But, talk about being a hybrid of many worlds! At the same time I was reading Louisa May Alcott and Enid Blyton, I was also reading the Latin American classics. Books such as A Hundred Years of Solitude by Gabriel Garcia Marquez, Aunt Julia and the Scriptwriter by Mario Vargas Llosas, and The House of the Spirits by Isabel Allende left lasting impressions. I also tapped into my parents’ wonderful library, enjoying the Russians (I favored Dostoyevsky and Tolstoy), the French (Victor Hugo), the Germans (Eric Maria Remarque), the Spanish (Jose Maria Gironella), and the Americans (Hemingway, always Hemingway).

Later, when I came to the States, I discovered fantasy and was dazzled by J.R.R. Tolkien, Stephen Donaldson, Frank Herbert, Robert Jordan, and George R.R. Martin, way before he became popular, I should add. I also fell in love with commercial fiction. Diana Gabaldon, Bernard Cornwell and Anne Rice are some of my all-time favorites.

What’s the best part of the writing process for you? What’s the most challenging?

The best part of the writing process for me is the writing itself. I love working on a first draft, laying down the ideas, characters and structure of a novel for the first time, discovering the full story in my mind. There’s something liberating about a blank screen, about the sentences turning into paragraphs and the paragraphs into chapters. I love the evolution of a story, the transformation that occurs as the story progresses, the unforeseen twists and turns that defy the outline and provoke the imagination.

The most challenging part of the writing process comes at the end for me, after the manuscript is done. I’m not one for self-promotion and yet the current publishing environment requires a great deal of it. I love talking to readers about writing and books, getting to know them, listening to their ideas and reactions to the stories and reading and writing in general. But tooting my own horn? It doesn’t come naturally to me.

If you were to mentor new writers, what would you tell them about the writing business? 

I enjoy mentoring new writers. I always tell them to educate themselves in the totality of the process upfront. It saves time if you have the basics covered, if the writer is proficient in grammar, punctuation, formatting and so forth. It also helps enormously if the writer has a good idea of how the industry works and how the market for her genre behaves.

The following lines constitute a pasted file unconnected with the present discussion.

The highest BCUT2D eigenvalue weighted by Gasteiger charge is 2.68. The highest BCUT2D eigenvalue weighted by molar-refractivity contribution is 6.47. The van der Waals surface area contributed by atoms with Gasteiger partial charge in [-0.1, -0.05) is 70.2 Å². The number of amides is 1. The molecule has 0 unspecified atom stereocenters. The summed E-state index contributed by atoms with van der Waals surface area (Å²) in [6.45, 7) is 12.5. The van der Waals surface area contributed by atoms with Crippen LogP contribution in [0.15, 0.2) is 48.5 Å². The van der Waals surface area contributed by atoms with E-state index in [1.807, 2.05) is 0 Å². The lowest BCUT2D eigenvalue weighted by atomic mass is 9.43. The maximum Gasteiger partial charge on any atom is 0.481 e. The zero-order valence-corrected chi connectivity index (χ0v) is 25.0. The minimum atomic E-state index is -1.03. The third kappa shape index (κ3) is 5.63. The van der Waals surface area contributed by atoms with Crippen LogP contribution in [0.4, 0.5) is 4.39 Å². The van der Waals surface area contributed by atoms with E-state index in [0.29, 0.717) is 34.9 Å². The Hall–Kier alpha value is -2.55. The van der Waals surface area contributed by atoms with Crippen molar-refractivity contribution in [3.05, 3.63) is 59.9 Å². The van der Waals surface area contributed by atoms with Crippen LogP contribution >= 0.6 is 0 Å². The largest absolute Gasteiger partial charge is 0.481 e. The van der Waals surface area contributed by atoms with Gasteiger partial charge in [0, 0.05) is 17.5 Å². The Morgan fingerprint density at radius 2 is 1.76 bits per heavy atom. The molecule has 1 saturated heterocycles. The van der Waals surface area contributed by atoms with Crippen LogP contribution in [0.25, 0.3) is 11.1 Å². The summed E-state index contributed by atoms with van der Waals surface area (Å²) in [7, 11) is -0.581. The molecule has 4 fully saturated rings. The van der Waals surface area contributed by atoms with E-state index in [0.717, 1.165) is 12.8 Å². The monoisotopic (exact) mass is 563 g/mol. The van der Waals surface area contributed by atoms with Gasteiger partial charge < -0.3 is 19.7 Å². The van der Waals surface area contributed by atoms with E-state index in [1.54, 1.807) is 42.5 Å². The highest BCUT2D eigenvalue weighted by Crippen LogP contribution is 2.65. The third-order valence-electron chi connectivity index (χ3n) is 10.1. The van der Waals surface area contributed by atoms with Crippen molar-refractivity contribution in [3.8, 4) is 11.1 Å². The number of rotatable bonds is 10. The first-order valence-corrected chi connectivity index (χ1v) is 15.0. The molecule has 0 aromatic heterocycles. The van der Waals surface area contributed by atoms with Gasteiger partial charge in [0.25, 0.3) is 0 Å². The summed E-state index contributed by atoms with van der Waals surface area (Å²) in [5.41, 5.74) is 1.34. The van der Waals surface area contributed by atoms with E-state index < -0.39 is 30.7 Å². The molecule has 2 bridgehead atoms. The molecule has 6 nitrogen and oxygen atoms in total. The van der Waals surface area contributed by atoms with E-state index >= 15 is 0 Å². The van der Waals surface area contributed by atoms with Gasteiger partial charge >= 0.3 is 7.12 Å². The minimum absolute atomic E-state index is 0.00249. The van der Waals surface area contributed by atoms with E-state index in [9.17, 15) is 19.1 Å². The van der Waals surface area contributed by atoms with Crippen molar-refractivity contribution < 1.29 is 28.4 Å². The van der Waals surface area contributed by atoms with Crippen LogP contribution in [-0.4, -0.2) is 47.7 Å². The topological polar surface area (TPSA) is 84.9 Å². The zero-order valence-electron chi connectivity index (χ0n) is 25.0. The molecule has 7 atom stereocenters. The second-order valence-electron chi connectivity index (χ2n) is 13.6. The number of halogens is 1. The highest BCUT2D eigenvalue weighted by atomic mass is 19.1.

I would also tell a new writer to submit their work to the highest possible standards of critical review prior to shopping for publishers. There’s a lot of stuff clogging the pipeline and a polished, edited manuscript can make all the difference in the world. Editors, critique groups, other writers and beta readers who know the genre can be invaluable to the new writer.

Above all, I would tell the new writer to write, to complete the manuscript from beginning to end, to edit it, to trudge through the entire creative process and learn from it. Your first manuscript may never see the light of day. Maybe your second and third won’t either, but no one can take away the treasure trove of learning that you gain each time you complete the creative process from beginning to end and the joy that comes from writing.

Thank you Eleanor for inviting me to participate in the Sisters in Crime blog hop. Hop on to the next blog and meet Barb Caffrey, the talented author of the comic, YA urban fantasy, An Elfie on the Loose.


Eleanor Kuhns books 2


Dora Machado's Books (640x237)



Coming Real Soon: The Curse Giver in Audiobook Version!

Monday, September 8th, 2014


The Curse Giver Audible


Dear Readers,

The production of The Curse Giver‘s Audiobook version is almost complete, narrated by the talented Melissa Reizian-Frank.After spending a decade as an award-winning and twice Emmy-nominated broadcast journalist, Melissa entered the world of full-time voiceover 14 years ago.

Since then, Melissa has voiced thousands of TV and radio commercials, countless e-learning training narrations and more than a dozen audiobooks, including Stonewiser: The Heart of the Stone, Stonewiser: The Call of the Stone and Stonewiser; The Lament of the Stone. Melissa has been involved in theatre her entire life. She believes in giving life to characters through voice. She graduated with a Bachelor of Journalism from the University of Missouri-Columbia, where she also minored in Theatre.

I asked Melissa a couple of quick questions about the project:

Hi Melissa! How did you become a voice actress? What are your favorite kind of projects? Why did you decide to audition for The Curse Giver‘s audible project?